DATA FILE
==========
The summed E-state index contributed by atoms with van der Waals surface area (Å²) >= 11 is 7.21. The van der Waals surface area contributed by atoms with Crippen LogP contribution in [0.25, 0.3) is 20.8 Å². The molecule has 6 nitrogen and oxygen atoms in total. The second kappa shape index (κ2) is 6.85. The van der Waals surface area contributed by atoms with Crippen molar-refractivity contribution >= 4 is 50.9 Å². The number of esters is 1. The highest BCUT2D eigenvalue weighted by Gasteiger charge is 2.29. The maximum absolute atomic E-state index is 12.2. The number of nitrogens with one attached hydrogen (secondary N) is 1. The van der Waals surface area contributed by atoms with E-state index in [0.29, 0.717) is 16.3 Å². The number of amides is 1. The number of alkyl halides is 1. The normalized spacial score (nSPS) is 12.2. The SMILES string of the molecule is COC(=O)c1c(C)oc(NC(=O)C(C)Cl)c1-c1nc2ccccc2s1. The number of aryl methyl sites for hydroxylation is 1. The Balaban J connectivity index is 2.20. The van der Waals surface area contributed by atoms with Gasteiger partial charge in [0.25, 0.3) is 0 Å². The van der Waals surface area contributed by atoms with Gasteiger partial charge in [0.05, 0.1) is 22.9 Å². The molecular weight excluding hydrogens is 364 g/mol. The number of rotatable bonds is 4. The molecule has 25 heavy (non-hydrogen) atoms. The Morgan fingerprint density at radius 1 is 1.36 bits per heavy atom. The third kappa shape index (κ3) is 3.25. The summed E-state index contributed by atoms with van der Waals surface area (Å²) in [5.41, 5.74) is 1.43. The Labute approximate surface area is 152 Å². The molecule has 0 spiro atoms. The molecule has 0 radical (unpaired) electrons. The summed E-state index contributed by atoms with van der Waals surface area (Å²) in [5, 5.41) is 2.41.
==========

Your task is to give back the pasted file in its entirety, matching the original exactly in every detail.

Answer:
The summed E-state index contributed by atoms with van der Waals surface area (Å²) >= 11 is 7.21. The van der Waals surface area contributed by atoms with Crippen LogP contribution in [0.25, 0.3) is 20.8 Å². The molecule has 6 nitrogen and oxygen atoms in total. The second kappa shape index (κ2) is 6.85. The van der Waals surface area contributed by atoms with Crippen molar-refractivity contribution >= 4 is 50.9 Å². The number of esters is 1. The highest BCUT2D eigenvalue weighted by Gasteiger charge is 2.29. The maximum absolute atomic E-state index is 12.2. The number of nitrogens with one attached hydrogen (secondary N) is 1. The van der Waals surface area contributed by atoms with E-state index in [0.29, 0.717) is 16.3 Å². The number of amides is 1. The number of alkyl halides is 1. The normalized spacial score (nSPS) is 12.2. The SMILES string of the molecule is COC(=O)c1c(C)oc(NC(=O)C(C)Cl)c1-c1nc2ccccc2s1. The number of aryl methyl sites for hydroxylation is 1. The Balaban J connectivity index is 2.20. The van der Waals surface area contributed by atoms with Gasteiger partial charge in [0.25, 0.3) is 0 Å². The van der Waals surface area contributed by atoms with Gasteiger partial charge in [0.05, 0.1) is 22.9 Å². The molecular weight excluding hydrogens is 364 g/mol. The number of rotatable bonds is 4. The molecule has 25 heavy (non-hydrogen) atoms. The Morgan fingerprint density at radius 1 is 1.36 bits per heavy atom. The third kappa shape index (κ3) is 3.25. The summed E-state index contributed by atoms with van der Waals surface area (Å²) in [5.41, 5.74) is 1.43. The Labute approximate surface area is 152 Å². The molecule has 0 spiro atoms. The molecule has 0 radical (unpaired) electrons. The summed E-state index contributed by atoms with van der Waals surface area (Å²) in [5, 5.41) is 2.41.